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I have a 25-horse Evinrude motor.  It is an excellent motor and, when primed properly at the beginning of the day, starts usually after just a few revolutions.  And later starts require just a quick tap on the starter button (I may start the motor just 10 or 15 times a day). I've noticed, however, that at the end of the day, the battery (freshly charged in the morning and only a year old) requires some charging.  My question:  Assuming you don't do a lot of stops and starts, should an alternator keep a battery fully charged OR will the requirements of starting/running a motor tax the battery more than the alternator can "keep up"?  Or should I have the alternator checked out?

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If you are going short distances your alternator may not have enough time to recharge the battery. What kind of battery do you have?  Series size:   CCA  MCA  RC 

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19 minutes ago, Jig Man said:

If you are going short distances your alternator may not have enough time to recharge the battery. What kind of battery do you have?  Series size:   CCA  MCA  RC 

It's a standard lead acid cranking battery.  Size?  Without looking at it, unsure.  Not huge and not small.  Many of my runs during the day are not long.  Perhaps 200 or 300 yards.  Just enough distance to not want to use the trolling motor.  The run at the end of the day is usually the longest.  Perhaps ten minutes (or longer if we're slow trolling in).  Distance is the same, though (obviously).

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My outboard always requires some charging when I get home no matter how far I run.

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Unless you are making long runs, it's almost a sure bet your cranking battery is going to be partially discharged by the end of the day.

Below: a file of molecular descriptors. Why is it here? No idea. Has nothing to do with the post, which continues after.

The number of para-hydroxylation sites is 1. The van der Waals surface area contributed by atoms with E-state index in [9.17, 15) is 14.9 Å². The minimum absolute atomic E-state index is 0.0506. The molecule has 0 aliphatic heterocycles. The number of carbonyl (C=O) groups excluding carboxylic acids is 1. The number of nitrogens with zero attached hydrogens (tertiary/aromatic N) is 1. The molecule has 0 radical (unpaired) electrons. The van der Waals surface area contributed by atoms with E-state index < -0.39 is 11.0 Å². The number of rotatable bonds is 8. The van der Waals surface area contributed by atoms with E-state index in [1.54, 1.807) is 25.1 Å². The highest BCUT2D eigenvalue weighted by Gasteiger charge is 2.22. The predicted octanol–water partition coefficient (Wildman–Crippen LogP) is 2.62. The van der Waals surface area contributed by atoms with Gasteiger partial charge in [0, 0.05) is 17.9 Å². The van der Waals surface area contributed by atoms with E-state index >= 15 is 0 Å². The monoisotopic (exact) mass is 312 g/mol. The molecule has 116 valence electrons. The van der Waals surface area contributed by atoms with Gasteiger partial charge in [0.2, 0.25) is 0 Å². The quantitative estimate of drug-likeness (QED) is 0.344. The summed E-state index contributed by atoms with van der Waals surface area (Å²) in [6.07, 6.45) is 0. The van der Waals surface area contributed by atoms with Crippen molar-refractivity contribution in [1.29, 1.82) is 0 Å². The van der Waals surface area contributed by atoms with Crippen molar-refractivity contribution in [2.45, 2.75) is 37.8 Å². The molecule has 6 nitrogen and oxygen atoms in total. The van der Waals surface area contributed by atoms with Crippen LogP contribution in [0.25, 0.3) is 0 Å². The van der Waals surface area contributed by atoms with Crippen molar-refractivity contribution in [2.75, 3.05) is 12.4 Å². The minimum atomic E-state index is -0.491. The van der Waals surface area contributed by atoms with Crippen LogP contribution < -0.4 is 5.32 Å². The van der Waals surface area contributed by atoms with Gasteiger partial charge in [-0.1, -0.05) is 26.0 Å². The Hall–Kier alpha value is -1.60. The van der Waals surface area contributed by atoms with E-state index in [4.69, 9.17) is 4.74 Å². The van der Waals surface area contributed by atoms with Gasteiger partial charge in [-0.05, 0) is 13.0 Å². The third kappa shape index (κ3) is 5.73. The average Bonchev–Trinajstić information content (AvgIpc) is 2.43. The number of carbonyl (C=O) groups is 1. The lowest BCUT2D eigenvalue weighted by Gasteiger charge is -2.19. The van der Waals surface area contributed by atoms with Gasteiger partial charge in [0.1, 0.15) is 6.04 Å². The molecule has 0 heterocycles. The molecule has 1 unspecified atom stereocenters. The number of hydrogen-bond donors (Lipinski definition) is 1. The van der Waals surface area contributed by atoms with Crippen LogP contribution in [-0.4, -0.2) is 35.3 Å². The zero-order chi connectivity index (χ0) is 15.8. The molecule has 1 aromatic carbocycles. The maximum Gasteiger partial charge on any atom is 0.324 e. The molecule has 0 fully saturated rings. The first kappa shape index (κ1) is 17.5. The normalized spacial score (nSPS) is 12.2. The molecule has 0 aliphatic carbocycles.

There have been studies done on professional's cranking batteries at the end of the day during tournaments and on average, their batteries were only approximately 80% charged.

That's why most people than know, use onboard chargers with enough banks for every battery on the boat, including the cranking battery.

I don't know the year of your motor but in all probability, it only has about a 16 amp charging system, so it's not exactly a power house when it comes to charging the battery.  If you want to make sure it is charging, take a voltage reading across the battery terminals with the motor turning at least 2,000 rpm.  You should have at least about 13.8VDC

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My boat has a 60 Yammie (now 18 years old) and the manual on the motor states that the alternator will not begin to charge until the motor is running at 1600 rpms.  I run several miles at a time on the river, so the battery stays well charged.

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